By this point, my husband, his son, and my son were very scared. I consulted with hospice because I felt such guilt about not having the physical capabilities to do things with my family. I will never forget that distinct feeling of losing EVERYTHING! On Christmas Eve 2011, I decided to discontinue all treatment and go on hospice care. It was heartbreaking to tell my family this on such a wonderful Holiday. I had started believing what my husband was telling me, “You’re stealing our lives”. Once again my parents helped me find the strength to fight. Not to my surprise, my husband left, and I haven’t been allowed any contact with my stepson, who I was going to adopt.
I was blessed to have a fabulous psychiatrist and therapist, who also got me through the toughest times. Who wouldn’t be depressed and anxious with GP? It became impossible for me to take care of my son and myself. We left CA, moved to CO, April 2012, to live with my parents. I had to get another central line for TPN again. I was bed ridden for about a year. I consulted with hospice again, but my parents, and my son were all instrumental in my decision to continue treatment.
As the years went by, I was able to wean off of TPN, and was only using my central line for hydration and electrolyte therapy. Mind you, that I was literally telling my doctors what to do. They had no experience with GP in Colorado. I knew my doctors both professionally and as a patient. That made it so much easier. Home health didn’t have to visit often, and my doctors would really listen to me.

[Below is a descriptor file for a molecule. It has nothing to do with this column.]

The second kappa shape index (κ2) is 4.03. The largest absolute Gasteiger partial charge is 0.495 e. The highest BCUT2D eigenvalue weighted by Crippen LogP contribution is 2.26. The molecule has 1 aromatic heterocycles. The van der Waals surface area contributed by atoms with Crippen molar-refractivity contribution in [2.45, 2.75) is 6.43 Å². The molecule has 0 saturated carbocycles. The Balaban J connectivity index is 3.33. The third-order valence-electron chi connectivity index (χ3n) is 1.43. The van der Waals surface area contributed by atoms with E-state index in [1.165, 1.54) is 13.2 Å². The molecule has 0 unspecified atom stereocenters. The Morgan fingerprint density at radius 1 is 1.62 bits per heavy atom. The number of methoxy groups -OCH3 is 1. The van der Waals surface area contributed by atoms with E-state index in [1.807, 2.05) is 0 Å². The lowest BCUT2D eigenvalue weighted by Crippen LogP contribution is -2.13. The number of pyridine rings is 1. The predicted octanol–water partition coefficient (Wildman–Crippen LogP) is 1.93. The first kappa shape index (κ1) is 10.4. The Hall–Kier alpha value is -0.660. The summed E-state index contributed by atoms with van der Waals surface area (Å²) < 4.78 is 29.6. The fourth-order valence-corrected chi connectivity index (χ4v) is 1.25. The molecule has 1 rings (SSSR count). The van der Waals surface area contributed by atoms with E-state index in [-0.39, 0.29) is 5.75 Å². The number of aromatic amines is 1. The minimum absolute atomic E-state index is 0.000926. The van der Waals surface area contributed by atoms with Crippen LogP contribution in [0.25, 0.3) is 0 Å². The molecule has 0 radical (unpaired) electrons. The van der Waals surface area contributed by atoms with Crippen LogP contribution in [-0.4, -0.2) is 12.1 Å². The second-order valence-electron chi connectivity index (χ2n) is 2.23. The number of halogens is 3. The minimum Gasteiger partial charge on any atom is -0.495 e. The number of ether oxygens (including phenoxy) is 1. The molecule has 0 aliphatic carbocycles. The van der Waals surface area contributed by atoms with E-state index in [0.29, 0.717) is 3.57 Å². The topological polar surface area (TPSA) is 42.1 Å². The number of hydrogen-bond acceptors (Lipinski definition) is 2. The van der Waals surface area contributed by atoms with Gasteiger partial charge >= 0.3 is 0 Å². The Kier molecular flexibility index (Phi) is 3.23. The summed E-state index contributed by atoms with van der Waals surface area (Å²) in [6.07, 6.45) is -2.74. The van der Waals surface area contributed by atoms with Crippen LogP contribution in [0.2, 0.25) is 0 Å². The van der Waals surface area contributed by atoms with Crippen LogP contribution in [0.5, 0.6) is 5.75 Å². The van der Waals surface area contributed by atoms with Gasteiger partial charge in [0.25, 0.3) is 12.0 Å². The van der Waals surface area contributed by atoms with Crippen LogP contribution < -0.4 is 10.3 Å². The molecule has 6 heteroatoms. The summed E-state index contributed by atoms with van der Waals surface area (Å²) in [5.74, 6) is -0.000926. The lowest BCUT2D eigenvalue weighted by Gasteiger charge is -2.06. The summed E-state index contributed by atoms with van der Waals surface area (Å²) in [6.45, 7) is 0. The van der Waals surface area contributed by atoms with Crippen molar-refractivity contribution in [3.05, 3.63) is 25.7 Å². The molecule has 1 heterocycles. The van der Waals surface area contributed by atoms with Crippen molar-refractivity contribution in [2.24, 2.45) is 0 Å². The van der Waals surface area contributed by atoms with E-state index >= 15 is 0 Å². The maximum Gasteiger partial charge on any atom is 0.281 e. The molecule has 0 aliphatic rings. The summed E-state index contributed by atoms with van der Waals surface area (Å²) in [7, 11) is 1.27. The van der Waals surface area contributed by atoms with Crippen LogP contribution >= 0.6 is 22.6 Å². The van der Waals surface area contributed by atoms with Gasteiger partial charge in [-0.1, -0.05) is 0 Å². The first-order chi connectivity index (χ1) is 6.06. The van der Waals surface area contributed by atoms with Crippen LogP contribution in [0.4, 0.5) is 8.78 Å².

Gradually, I found the specialists that I needed in CO. I also discovered the GP support groups, and I began my journey of supporting and advocating for GP. I found so much support and love there. I’m happy to report that as of October 2015, I am
central line free. Currently, I’m on my third gastric stimulator, that was placed on December 18, 2017. This seems to be the best therapy for treatment in my case. I still battle daily to survive. I cant eat much and most of my symptoms are still there, just not as severe. My medications help too. I take phenergan and zofran for nausea and vomiting. I take nexium for the reflux, and Oxycontin 20 mg extended relief for the pain. I’m also on Zoloft for depression, and Klonopin for anxiety. Medical
Marijuana helps the most with nausea and appetite. I’m hypothyroid too, but it’s controlled with synthroid.
They have not found any treatment forms to help with the chronic pseudo impactions of the small bowel. Today, I still struggle with my symptoms, and the good days are few and far between. I did lose myself for quite some time. After everything was stripped away from the life I had planned, I found myself again. I started learning about all the amazing things I can do. I can still help people. I can still be a good Mama. I can be a great friend. I can become a GP advocate.
I can enjoy my Church family, and grow even closer to God! I’ve adapted to the changes, and embrace them now. I am me, and I’m still here!!!!!!